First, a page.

The federal Budget has failed to address the inequities within the superannuation system, namely the tax concessions afforded to wealthier Australians, says Good Super.
Current tax concessions for superannuation cost roughly $30 billion per year, an amount that is not sustainable for future generations, said Good Super managing director Andrew MacLeod.
“Continuing generous advantages in super taxation incentives, largely benefiting the baby boomer generation, are continuing what is now being called ‘intergenerational theft’," said Mr MacLeod.
He argued that concessions should end after an objective retirement capital level is met – he himself favours an end to tax concessions for superannuation balances over $1.8 million – and proposed that this be calculated using the average weekly earnings to interest rate ratio.
“While tax concessions for young and low-income people makes sense to encourage better retirements savings, it makes no sense to give tax concessions to the 'uber-wealthy' when government tax revenues are as tight as today’s,” he said.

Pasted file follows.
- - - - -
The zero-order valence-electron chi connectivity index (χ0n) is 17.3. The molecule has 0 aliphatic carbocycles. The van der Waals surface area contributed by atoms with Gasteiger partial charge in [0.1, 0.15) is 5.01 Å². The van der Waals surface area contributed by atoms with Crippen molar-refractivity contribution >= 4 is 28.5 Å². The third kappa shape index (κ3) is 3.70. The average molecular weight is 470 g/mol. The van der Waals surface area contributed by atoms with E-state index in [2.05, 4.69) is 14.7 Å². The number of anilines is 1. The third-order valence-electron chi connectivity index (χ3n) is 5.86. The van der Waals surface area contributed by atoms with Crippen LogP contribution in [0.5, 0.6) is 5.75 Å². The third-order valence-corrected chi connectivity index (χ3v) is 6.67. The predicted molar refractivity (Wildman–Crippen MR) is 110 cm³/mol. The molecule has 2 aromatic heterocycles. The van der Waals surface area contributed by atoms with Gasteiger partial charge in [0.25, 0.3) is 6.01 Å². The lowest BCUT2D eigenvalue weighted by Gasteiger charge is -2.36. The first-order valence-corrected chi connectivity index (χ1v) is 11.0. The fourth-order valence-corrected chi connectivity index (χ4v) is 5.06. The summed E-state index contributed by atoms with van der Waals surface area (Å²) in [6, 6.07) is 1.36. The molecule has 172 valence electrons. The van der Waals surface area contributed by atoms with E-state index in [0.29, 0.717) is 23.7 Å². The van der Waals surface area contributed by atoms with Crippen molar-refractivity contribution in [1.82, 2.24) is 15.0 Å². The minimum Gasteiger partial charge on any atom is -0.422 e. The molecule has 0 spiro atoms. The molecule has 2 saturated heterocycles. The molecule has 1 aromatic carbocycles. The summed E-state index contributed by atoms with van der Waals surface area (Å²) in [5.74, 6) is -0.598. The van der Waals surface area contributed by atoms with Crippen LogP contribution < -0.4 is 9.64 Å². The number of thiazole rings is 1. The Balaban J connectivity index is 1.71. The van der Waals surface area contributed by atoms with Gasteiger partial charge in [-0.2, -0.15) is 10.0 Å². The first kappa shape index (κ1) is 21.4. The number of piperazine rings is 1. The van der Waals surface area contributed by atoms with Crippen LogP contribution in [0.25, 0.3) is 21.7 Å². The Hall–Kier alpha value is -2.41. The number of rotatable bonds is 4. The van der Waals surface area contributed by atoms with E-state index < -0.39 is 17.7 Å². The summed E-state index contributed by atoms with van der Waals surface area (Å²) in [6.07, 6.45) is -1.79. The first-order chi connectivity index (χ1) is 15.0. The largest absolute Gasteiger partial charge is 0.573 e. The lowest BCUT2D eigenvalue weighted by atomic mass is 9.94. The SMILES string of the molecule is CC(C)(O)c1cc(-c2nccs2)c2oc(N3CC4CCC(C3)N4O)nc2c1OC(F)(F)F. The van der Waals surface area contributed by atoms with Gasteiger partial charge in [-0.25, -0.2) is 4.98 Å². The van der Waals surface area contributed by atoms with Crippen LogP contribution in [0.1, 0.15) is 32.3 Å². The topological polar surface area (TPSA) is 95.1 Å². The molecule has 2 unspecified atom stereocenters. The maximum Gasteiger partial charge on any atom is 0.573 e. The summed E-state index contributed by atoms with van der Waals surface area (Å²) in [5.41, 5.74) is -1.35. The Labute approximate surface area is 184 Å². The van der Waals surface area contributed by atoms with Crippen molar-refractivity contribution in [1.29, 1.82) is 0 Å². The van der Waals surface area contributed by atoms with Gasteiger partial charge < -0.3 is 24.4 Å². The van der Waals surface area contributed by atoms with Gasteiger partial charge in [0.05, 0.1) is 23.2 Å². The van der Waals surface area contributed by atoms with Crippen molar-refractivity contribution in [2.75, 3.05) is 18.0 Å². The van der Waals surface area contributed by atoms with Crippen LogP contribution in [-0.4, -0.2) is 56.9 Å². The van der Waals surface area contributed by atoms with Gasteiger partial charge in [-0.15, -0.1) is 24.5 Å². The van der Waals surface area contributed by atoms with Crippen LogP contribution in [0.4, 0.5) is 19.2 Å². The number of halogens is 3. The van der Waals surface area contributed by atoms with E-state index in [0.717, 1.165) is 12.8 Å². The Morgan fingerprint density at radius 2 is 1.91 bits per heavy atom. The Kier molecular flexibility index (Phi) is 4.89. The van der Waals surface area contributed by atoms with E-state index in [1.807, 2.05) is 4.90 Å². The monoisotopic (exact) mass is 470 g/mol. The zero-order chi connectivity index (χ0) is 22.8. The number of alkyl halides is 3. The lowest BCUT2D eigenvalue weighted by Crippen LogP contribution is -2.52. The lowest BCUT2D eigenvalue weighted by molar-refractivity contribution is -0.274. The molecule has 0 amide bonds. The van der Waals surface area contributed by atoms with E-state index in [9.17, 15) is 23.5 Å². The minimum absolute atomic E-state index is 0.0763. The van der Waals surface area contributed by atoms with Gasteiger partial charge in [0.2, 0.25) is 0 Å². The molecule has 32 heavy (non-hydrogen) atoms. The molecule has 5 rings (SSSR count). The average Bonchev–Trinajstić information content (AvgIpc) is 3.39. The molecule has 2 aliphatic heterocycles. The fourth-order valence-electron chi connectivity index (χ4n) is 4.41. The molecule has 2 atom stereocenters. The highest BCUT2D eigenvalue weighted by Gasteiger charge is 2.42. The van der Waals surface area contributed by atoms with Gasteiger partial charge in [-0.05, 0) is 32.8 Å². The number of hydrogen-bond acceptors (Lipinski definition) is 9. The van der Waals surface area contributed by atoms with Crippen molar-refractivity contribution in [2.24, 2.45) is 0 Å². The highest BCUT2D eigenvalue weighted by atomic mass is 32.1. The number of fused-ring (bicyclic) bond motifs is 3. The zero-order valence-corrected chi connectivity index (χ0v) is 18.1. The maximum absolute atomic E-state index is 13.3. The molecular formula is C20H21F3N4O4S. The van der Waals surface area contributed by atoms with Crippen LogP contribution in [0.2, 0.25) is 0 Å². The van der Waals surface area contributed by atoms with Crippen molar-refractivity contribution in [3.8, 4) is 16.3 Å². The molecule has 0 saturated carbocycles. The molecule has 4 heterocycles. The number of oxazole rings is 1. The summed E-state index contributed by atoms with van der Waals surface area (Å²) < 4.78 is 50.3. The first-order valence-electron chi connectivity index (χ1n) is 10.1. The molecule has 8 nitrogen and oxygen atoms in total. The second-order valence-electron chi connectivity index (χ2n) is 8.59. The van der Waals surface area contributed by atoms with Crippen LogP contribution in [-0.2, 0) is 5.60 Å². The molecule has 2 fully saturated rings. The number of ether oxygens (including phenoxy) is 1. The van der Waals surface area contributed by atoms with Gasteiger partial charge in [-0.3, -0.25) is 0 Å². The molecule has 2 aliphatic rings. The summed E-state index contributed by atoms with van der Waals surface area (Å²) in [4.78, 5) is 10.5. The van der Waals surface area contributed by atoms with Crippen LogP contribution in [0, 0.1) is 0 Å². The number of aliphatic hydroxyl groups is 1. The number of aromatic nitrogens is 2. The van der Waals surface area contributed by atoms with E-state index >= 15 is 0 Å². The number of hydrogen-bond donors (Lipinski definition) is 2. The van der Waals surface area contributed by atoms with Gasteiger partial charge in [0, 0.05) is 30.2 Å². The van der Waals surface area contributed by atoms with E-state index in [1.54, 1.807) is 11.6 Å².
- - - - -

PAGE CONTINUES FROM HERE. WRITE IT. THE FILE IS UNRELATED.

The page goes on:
Mr MacLeod said retirement should be funded by Australians, not the $40 billion per year pension system, “which is a safety net not a comfort net”.
“Rather than fund tomorrow’s retirement for the wealthy, we should fund today’s infrastructure for the younger generations,” he said.
“With this Budget, the government has shown that they cannot lead the discussion [on superannuation]. It is time for the super industry to stand up and lead,” he said.
The superannuation system “is a system designed to both relieve long-term pressure on the budget and provide a minimum retirement lifestyle for all Australians – not a luxury lifestyle for some”, Mr MacLeod said.
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